When we say independent art organizations, one of the main concepts is, of course, "independence". What does independence mean to you? As an art formation, what do you feel like you are dependent on, and what do you think you need to look out? 

Özge Ersoy: Speaking of initiatives, I think that the word "independence" is over-emphasized. We use terms such as independence or alternative to separate those initiatives from museums, institutions, galleries. So, what does this contrast mean? If you ask me, how the initiatives standing on their own feet such as m-est.org produce, and what kind of needs they represent are more significant. None of us is that much independent. We are dependent on many people with whom we are in close contact. Most of those people are initiatives with similar virtues and productions. For example, when m-est.org organized a public program, the first group that opened its place to us was 5533 in IMÇ. When we wanted to plan a talk or performance recently, our host was the poşe in Kadıköy. Moreover, there are interviews and texts on m-est.org on/by those who run other initiatives that we feel close to us or the artists who work with those initiatives. It is more appealing to me to think about sustainability, diversity and different interest/care economies of such solidarities.

Merve Ünsal: As Özge mentioned, when we talk about "independence", we should endeavour to narrate what we are trying to explain more clearly. For instance, when we were working on Yay-Pop together with Onagöre, we preferred to say "small scale" instead of "independent" publishing. Perhaps the scale is not the right term, but we have to make an effort to explain that somehow we are tied to and dependent on many things at the same time. For example, when I think about m-est.org, it received grants from a foundation and an association. We established a relationship with this foundation and association during the grant period, and these relations continue. Besides, me and Özge, who work most actively in the context of m-est.org, are in contact with many different institutions and initiatives. As long as we are tied to those, I think it would not be right to define m-est.org as an independent. For this reason, I believe it is significant to examine the relationship we establish unconsciously between bond, dependency, and commitment. 


What do collectivity and organization mean to you?

M: I have never thought of m-est.org in the context of collectivity and organization. I guess that it was not a primary question for me how a publication or an artist-oriented initiative interested in the publication could work collectively. But in general, my opinion about collectivity in art is that the collectives can maintain if every member can be flexible, prepare to sacrifice from the production, and care about giving a room. When I think about the organization, I believe that we should establish a cooperative as artists (and cultural producers), as soon as possible. We can even form a union, how nice it would be. 

Ö: I prefer to reply to this question through our collaboration and friendship with Merve, rather than collectivity and organization. We have been close friends with Merve for more than ten years. We have sustained m-est.org through the joy of our friendship, thinking, and producing together. Such connections have a significant role in discourse production. The important thing in friendship is not sharing the same ideas (our way of asking questions, thinking and writing are very different from each other) but having the common references and experiences. That enables the most sincere -and sometimes the most ruthless- criticisms and continuous discussions. It provides intensity or depth in creating discourse.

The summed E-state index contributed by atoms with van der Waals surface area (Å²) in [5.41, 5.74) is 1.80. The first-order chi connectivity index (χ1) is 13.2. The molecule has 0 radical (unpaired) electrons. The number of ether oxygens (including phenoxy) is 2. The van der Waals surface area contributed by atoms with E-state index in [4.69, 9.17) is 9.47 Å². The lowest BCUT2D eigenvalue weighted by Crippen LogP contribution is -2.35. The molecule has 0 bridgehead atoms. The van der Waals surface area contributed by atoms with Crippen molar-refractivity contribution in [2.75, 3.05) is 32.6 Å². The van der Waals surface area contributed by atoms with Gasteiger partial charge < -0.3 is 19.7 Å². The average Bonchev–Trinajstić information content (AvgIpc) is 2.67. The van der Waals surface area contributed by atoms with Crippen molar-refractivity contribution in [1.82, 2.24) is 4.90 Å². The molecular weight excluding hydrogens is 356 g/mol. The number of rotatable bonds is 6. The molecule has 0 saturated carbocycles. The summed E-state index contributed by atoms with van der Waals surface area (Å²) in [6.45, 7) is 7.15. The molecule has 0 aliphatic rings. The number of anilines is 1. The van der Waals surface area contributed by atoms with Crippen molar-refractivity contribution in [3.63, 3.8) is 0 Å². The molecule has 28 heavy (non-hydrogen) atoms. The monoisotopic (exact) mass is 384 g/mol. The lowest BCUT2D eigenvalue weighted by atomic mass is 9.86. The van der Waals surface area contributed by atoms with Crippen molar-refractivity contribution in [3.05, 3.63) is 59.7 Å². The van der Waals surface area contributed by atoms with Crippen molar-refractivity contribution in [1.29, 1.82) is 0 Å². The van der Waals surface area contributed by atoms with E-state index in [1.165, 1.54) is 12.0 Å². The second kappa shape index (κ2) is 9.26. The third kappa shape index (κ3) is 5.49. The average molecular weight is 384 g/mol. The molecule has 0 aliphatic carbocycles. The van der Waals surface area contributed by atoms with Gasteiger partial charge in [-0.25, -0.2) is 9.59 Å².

The connection we bring into with artists and authors who contributed to m-est.org is a continuation of our friendship with Merve. We are interested in publishing articles or contributions that can be read as the continuation of our conversations around the dining table. In this sense, we are quite different from other periodical publications in terms of content and momentum. The alternative economy we have established is also a part of this. As Merve mentioned, we have received only two funds since 2011 and transferred almost all of them to the authors and contributing artists. We do not have a financial income when we do not receive a fund, so we cannot pay honoraria to our authors. Instead, we cook for our contributors to our houses and host them. Sharing a meal that you cook is a way of nurturing a friendship or deepening ongoing friendships. In other words, we are based on a different economy of interest/care.  


Why did you choose to establish or take part in an independent organization? 

Ö: Merve's art practice and my curatorial practice continue around or separate from m-est.org. In other words, m-est.org is not an initiative that we spare our full-time. Up to the present, I have tried to improve my practice by growing together with institutions, developing ideas about the potentials and limits of institutions, thinking about the relationships between institutions and audiences, contemplating the point where institutions can/cannot be a party.  

Besides those questions, I needed to create a small-scale field with continuity but not necessarily growing up, that tries to be at peace with the slowness, where urges can be spoken frequently and friendship, companionship can lead a new practice. Moreover, improving it together with Merve.